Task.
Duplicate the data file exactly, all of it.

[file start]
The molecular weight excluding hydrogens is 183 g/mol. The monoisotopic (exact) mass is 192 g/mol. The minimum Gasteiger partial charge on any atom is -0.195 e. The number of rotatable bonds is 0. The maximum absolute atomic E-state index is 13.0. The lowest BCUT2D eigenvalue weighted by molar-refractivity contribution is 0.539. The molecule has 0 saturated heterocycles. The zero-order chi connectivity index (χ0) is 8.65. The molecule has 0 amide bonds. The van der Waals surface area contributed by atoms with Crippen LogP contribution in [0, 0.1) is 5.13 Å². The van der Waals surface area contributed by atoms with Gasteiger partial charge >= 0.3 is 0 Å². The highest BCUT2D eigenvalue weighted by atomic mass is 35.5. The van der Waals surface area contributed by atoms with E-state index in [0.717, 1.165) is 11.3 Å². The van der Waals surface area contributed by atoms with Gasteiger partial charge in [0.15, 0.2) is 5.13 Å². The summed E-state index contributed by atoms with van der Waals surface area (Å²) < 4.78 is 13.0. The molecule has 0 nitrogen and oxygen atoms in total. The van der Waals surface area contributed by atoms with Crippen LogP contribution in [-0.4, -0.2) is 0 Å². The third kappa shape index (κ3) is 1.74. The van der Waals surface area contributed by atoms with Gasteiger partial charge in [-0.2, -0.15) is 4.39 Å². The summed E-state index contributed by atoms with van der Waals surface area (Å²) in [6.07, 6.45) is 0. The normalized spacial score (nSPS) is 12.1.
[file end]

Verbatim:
The molecular weight excluding hydrogens is 183 g/mol. The monoisotopic (exact) mass is 192 g/mol. The minimum Gasteiger partial charge on any atom is -0.195 e. The number of rotatable bonds is 0. The maximum absolute atomic E-state index is 13.0. The lowest BCUT2D eigenvalue weighted by molar-refractivity contribution is 0.539. The molecule has 0 saturated heterocycles. The zero-order chi connectivity index (χ0) is 8.65. The molecule has 0 amide bonds. The van der Waals surface area contributed by atoms with Crippen LogP contribution in [0, 0.1) is 5.13 Å². The van der Waals surface area contributed by atoms with Gasteiger partial charge >= 0.3 is 0 Å². The highest BCUT2D eigenvalue weighted by atomic mass is 35.5. The van der Waals surface area contributed by atoms with E-state index in [0.717, 1.165) is 11.3 Å². The van der Waals surface area contributed by atoms with Gasteiger partial charge in [0.15, 0.2) is 5.13 Å². The summed E-state index contributed by atoms with van der Waals surface area (Å²) < 4.78 is 13.0. The molecule has 0 nitrogen and oxygen atoms in total. The van der Waals surface area contributed by atoms with Crippen LogP contribution in [-0.4, -0.2) is 0 Å². The third kappa shape index (κ3) is 1.74. The van der Waals surface area contributed by atoms with Gasteiger partial charge in [-0.2, -0.15) is 4.39 Å². The summed E-state index contributed by atoms with van der Waals surface area (Å²) in [6.07, 6.45) is 0. The normalized spacial score (nSPS) is 12.1.